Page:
• Chapter 28 reveals that the Greek gods were considered to be the same as the gods of Egypt. Here is one explanation of this theory written in 2004.
  • In chapter 31, the author explains how the Christians not just avoid sin but “will not entertain even the thought of the slightest sin” so that they may remain “blameless and irreproachable” before God. Thus, though they believe, they understand that through sin they may forfeit eternal life.
  • Chapter 32 contains an interesting saying attributed to Jesus that warns against kissing a second time out of pleasure, for “the least defilement of thought…excludes us from eternal life”. This is in reference to the abuse of a salutatory kiss, a common practice in the Near East, and not a romantic kiss. I have not found a source for this quote.
  • Chapter 33 notes that matrimony, as the etymology of the word implies, is for the express purpose of procreation.
  • Remarriage, even after the death of a spouse, is elevated as a sin to the rank of adultery. Obviously, this is not (or at least is no longer) in accordance with Church teaching.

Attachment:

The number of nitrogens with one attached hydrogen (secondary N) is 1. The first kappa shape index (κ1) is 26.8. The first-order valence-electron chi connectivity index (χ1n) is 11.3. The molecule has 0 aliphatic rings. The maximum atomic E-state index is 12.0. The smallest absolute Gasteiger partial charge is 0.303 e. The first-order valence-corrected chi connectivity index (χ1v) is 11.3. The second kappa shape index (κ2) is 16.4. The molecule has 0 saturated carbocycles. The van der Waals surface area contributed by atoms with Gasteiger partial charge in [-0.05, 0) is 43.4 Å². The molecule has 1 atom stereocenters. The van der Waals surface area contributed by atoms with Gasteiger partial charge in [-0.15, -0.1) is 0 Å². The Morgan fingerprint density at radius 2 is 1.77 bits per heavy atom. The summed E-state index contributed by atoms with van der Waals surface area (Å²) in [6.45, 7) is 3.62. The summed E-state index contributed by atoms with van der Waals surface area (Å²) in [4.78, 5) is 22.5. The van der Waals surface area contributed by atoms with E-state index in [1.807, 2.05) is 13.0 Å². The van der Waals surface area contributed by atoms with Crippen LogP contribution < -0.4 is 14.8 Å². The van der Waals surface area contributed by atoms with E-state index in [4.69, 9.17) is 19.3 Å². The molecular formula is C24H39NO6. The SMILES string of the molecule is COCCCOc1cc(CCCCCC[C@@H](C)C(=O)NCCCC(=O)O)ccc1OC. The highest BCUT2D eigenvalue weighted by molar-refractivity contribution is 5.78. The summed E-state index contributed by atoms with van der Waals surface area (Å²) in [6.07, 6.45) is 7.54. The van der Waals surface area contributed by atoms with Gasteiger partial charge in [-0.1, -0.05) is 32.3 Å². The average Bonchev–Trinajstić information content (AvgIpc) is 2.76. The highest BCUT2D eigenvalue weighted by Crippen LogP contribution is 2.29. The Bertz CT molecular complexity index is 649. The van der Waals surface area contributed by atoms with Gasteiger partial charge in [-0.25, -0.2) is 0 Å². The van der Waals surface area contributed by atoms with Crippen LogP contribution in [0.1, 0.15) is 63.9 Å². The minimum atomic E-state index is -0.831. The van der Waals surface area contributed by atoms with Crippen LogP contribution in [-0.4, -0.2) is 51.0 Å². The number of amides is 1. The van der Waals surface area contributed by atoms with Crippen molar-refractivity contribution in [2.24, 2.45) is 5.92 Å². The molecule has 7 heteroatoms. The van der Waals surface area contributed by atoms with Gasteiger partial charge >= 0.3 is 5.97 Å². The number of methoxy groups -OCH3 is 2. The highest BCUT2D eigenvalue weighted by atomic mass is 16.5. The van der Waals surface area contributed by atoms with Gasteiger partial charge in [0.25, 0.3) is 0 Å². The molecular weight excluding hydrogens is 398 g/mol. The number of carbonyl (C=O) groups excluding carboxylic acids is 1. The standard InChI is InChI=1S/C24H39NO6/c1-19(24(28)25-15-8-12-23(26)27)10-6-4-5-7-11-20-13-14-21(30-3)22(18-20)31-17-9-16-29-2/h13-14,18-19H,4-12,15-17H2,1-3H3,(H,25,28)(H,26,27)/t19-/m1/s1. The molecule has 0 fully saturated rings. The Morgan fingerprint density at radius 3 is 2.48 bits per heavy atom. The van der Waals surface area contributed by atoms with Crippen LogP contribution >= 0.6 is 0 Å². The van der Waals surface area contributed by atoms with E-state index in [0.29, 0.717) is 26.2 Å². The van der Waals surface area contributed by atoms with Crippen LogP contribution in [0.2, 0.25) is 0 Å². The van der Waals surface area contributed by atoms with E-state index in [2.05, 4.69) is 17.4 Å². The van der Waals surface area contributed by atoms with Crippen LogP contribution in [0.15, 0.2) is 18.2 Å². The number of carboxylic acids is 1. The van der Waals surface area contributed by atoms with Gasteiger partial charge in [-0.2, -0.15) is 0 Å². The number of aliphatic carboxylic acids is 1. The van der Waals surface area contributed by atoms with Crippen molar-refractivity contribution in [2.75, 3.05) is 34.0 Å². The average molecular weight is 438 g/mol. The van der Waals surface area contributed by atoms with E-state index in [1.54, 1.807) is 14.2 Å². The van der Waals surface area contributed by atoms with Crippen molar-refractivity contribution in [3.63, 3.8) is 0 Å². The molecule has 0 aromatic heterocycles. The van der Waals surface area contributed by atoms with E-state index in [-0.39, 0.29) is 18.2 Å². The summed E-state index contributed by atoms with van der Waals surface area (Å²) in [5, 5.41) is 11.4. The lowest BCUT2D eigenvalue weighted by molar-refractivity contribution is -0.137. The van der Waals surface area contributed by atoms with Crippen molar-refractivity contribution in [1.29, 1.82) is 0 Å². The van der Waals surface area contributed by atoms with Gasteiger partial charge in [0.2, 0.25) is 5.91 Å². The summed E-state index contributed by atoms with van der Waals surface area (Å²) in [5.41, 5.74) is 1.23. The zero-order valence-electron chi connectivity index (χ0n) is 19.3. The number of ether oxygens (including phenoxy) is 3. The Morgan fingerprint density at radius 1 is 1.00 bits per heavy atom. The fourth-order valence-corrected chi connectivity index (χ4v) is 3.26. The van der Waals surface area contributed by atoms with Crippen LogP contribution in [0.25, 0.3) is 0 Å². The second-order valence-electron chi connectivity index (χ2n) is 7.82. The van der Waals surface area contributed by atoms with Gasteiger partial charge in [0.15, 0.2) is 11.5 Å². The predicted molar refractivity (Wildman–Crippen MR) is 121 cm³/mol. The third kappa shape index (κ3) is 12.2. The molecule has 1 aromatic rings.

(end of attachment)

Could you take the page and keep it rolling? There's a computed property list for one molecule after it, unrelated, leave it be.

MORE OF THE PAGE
• In chapter 34, the author identifies specific carnal activities performed by the pagans as “shocking abominations” that “[dishonor] the fair workmanship of God”. Though these acts are immoral and incommensurate with the Christian life, the author calls for a certain kind of tolerance, “for it is not enough to be just…but it is incumbent on us to be good and patient of evil.”
  • The charge of cannibalism is refuted in Chapter 35 based on two facts: there have been no (requisite) murders, and there are no witnesses to the alleged feasts.